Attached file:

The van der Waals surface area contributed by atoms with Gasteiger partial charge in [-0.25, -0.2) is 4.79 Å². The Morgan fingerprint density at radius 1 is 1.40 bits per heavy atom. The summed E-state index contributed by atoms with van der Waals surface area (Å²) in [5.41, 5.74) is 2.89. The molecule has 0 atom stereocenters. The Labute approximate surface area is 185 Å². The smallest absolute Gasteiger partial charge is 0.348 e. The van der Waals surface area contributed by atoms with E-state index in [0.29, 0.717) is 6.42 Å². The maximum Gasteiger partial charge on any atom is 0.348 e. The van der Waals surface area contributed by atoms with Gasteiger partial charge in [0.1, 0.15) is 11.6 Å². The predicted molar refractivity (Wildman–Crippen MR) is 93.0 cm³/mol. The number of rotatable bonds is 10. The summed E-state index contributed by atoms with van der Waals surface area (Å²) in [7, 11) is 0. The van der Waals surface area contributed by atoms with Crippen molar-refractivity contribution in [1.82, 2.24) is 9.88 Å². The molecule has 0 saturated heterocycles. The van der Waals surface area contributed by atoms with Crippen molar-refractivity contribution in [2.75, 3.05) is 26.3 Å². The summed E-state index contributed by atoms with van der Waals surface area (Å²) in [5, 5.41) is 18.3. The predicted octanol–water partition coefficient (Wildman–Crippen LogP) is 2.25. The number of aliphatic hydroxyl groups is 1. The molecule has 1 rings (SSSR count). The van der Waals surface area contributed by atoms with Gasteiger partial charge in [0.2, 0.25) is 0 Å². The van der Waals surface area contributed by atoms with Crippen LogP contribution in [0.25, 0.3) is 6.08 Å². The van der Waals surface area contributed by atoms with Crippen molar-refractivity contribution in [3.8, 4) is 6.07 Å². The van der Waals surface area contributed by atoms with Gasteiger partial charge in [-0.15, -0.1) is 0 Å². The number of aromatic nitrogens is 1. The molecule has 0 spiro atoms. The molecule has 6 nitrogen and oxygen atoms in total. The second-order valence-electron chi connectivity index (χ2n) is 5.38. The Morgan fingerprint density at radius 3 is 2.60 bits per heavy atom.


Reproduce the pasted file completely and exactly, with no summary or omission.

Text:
The van der Waals surface area contributed by atoms with Gasteiger partial charge in [-0.25, -0.2) is 4.79 Å². The Morgan fingerprint density at radius 1 is 1.40 bits per heavy atom. The summed E-state index contributed by atoms with van der Waals surface area (Å²) in [5.41, 5.74) is 2.89. The molecule has 0 atom stereocenters. The Labute approximate surface area is 185 Å². The smallest absolute Gasteiger partial charge is 0.348 e. The van der Waals surface area contributed by atoms with E-state index in [0.29, 0.717) is 6.42 Å². The maximum Gasteiger partial charge on any atom is 0.348 e. The van der Waals surface area contributed by atoms with Gasteiger partial charge in [0.1, 0.15) is 11.6 Å². The predicted molar refractivity (Wildman–Crippen MR) is 93.0 cm³/mol. The number of rotatable bonds is 10. The summed E-state index contributed by atoms with van der Waals surface area (Å²) in [7, 11) is 0. The van der Waals surface area contributed by atoms with Crippen molar-refractivity contribution in [1.82, 2.24) is 9.88 Å². The molecule has 0 saturated heterocycles. The van der Waals surface area contributed by atoms with Crippen molar-refractivity contribution in [2.75, 3.05) is 26.3 Å². The summed E-state index contributed by atoms with van der Waals surface area (Å²) in [5, 5.41) is 18.3. The predicted octanol–water partition coefficient (Wildman–Crippen LogP) is 2.25. The number of aliphatic hydroxyl groups is 1. The molecule has 1 rings (SSSR count). The van der Waals surface area contributed by atoms with Gasteiger partial charge in [0.2, 0.25) is 0 Å². The van der Waals surface area contributed by atoms with Crippen LogP contribution in [0.25, 0.3) is 6.08 Å². The van der Waals surface area contributed by atoms with Crippen molar-refractivity contribution in [3.8, 4) is 6.07 Å². The van der Waals surface area contributed by atoms with Gasteiger partial charge in [-0.15, -0.1) is 0 Å². The number of aromatic nitrogens is 1. The molecule has 0 spiro atoms. The molecule has 6 nitrogen and oxygen atoms in total. The second-order valence-electron chi connectivity index (χ2n) is 5.38. The Morgan fingerprint density at radius 3 is 2.60 bits per heavy atom.